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Finding the drift speed of a conduction electrons

  1. Nov 30, 2016 #1
    1. The problem statement, all variables and given/known data
    The figure shows wire section 1 of diameter 4R and wire section 2 of diameter 2R, connected by a tapered section. The wire is copper and carries a current. Assume that the current is uniformly distributed across any cross-sectional area through the wire's width. The electric potential change V along the length L = 1.95 m shown in section 2 is 13.5 µV. The number of charge carriers per unit volume is 8.49x10^28 m-3. What is the drift speed of the conduction electrons in section 1?

    hrw7_26-28.gif

    2. Relevant equations
    v = j/nq
    j=E/p = v/pL

    3. The attempt at a solution
    I got J2 using the provided v2 and p ( of copper = 1.72e-8) and the L2
    J2 = (13.5e-6)/(1.72e-8)(1.95) = 402.5 A/m^2
    Then I used the relation between the two sections > J1A1 = J2A2 >>> J1(0.25Pi 4^2 ) = J2(0.25Pi 2^2) >>> j1 = 100.625 A/m^2
    The drift speed of sec 1 would be >>> V1 = J1 / nq = 100.625/(8.49e28)(1.6e-19) = 7.41e-9 m/s ( which was a wrong answer ) what is my mistake ?
     
    Last edited: Nov 30, 2016
  2. jcsd
  3. Nov 30, 2016 #2

    TSny

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    I don't see any errors. Be sure that you are using the values for n and ρ from your textbook rather than from the internet. The values could vary a little depending on the source of information.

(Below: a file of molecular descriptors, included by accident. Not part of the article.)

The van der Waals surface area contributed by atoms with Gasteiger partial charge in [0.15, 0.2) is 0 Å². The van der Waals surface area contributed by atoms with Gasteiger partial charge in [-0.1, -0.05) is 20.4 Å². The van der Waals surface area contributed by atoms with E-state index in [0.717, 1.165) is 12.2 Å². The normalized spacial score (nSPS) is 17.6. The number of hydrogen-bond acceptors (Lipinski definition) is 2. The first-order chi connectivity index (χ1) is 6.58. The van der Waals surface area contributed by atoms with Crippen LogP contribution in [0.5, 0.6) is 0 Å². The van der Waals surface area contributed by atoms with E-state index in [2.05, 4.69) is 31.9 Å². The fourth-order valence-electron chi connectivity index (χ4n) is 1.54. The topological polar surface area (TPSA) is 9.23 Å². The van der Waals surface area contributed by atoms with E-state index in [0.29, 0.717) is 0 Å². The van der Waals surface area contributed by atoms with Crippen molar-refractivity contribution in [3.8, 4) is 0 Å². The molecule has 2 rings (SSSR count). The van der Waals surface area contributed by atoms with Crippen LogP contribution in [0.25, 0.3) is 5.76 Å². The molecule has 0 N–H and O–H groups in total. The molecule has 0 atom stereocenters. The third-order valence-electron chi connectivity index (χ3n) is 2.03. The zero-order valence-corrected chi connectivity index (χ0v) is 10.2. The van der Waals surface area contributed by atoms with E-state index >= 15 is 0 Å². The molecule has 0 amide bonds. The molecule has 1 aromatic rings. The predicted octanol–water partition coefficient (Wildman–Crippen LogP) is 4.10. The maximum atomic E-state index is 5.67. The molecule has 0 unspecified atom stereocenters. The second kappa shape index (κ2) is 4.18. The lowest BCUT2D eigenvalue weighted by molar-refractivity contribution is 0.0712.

4. Nov 30, 2016 #3
    I double checked my p and n , they are correct ( from the book (copper = 1.72e-8 ) , n from the question itself = 8.49x10^28 ) , but it's still telling me that my answer is wrong :(
     
  5. Nov 30, 2016 #4

    TSny

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    I still can't find any error in your calculation. Maybe we're overlooking something that someone else will catch.
     
  6. Nov 30, 2016 #5
    Any one ? :)
     
  7. Nov 30, 2016 #6
    I am not real familiar with this kind of problem, but the math looked right. I did find an example on Wiki (under "Drift Velocity"), and because of the negative charge of an electron, the result came out to be negative. That's the only possibility I can come up with.
     
  8. Nov 30, 2016 #7

    TSny

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    That's a thought. But speed is the magnitude of velocity, so I would think the answer should be positive. Anyway, thanks for the input, Tom.
     
  9. Nov 30, 2016 #8
    Yep, good point.
     
  10. Nov 30, 2016 #9

    ehild

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    Maybe, they meant mV instead of μV. It was a wire almost 2 m long!
     
  11. Nov 30, 2016 #10

    TSny

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    Yes, could be. I had noticed the current density and drift speed were coming out very small. For j = 400 A/m2 and a wire of cross-sectional area 0.5 mm2, the current is only 0.20 mA.
     
  12. Nov 30, 2016 #11
    I get your point , but this is how the question is :D
    I think that I won't be able to solve it ....
     
  13. Nov 30, 2016 #12

    ehild

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    Yes, the set-up and data for such a practically usual problem should be "real" , with a common voltage source and voltage measurable with a common voltmeter, multimeter. The smallest range of a common multimeter is 100-200 mV.
    @Omar FTM Your solution is correct. It is quite possible that it was a misprint in the text of the problem.
     
  14. Nov 30, 2016 #13
    Tried answering using V as mV instead of micro V , still wrong :(
     
  15. Nov 30, 2016 #14

    ehild

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    It is also possible that the problem writers made some mistake. It happens quite often.
     
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